Teenage girls across America are contaminated with hormone-altering chemicals found in cosmetics and body care products, confirms a new study released today by the Environmental Working Group (EWG).
The first-of-its kind study found 16 toxic chemicals in blood and urine samples from 20 teenage girls from eight states and the District of Columbia, aged 14-19, including preservatives, fragrance and antimicrobial compounds. Many of these are linked to serious health risks in lab animals, even at low-dose levels.
“Hormone-altering chemicals shouldn’t be in cosmetics, especially in products used by millions of teenage girls,” said Rebecca Sutton, Ph.D, author of the report and Staff Scientist at EWG. “Their bodies are still developing and may be especially vulnerable to risks from these exposures,” added Sutton.
The young women participating in this study were recruited from locations across the U.S. and represent diverse ethnic and cultural backgrounds. They used an average of nearly 17 personal care products per day that contain a total of 174 unique cosmetic ingredients.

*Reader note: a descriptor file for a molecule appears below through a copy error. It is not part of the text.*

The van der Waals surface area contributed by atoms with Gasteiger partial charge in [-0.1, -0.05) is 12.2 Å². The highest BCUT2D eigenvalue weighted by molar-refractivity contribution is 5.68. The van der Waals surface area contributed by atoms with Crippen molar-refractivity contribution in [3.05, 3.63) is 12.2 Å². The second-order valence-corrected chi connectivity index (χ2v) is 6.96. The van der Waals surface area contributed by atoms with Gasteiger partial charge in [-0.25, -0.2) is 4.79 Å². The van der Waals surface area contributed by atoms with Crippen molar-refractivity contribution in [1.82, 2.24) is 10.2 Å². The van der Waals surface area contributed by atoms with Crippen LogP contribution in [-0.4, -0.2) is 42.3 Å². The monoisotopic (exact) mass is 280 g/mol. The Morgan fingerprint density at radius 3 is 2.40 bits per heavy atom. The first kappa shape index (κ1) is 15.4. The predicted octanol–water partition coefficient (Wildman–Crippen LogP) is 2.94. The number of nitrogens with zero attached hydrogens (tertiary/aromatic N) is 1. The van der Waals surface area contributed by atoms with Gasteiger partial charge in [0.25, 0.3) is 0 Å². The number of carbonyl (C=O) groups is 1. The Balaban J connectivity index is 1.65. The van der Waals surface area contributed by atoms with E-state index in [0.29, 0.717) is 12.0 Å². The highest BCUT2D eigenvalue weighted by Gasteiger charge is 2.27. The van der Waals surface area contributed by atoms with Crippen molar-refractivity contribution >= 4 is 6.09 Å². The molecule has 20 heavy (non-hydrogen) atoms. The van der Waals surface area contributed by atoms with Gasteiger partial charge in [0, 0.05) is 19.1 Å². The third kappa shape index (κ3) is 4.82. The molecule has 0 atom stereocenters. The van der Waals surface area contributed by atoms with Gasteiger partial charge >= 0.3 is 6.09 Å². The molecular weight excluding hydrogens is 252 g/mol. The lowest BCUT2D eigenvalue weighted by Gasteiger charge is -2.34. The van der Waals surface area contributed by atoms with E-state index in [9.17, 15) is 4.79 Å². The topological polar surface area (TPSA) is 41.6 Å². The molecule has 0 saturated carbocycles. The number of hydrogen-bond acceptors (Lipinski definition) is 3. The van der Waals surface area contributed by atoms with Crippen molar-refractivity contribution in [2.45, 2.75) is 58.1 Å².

The study provides the first data available from teens on levels of synthetic chemical musks, common fragrance ingredients that accumulate in people and act like estrogen in the body, and preservatives called parabens that also mimic estrogen.
“The Teen Body Burden Study is proof that something needs to be done. My results serve as permanent motivation to fight the chemical battle and win,” said Jessica Assaf, one of the teens tested.
Federal health statutes do not require companies to test products or ingredients for safety before they are sold. As a result, nearly all body care products contain ingredients that have not been assessed for safety by any federal agency, and are not required to meet any uniform safety standards.
“Most parents don’t know that the eyeliner, lipstick or shampoo they allow their daughters to use probably contains at least one chemical linked to a number of serious health concerns,” said Sutton. “Teenage girls are at a particularly vulnerable age and these exposures could trigger a subtle sequence of damaging effects that leads to health problems later in life.”
Teenagers and their parents can consult EWG’s Skin Deep online database to help them make informed decisions about their products.
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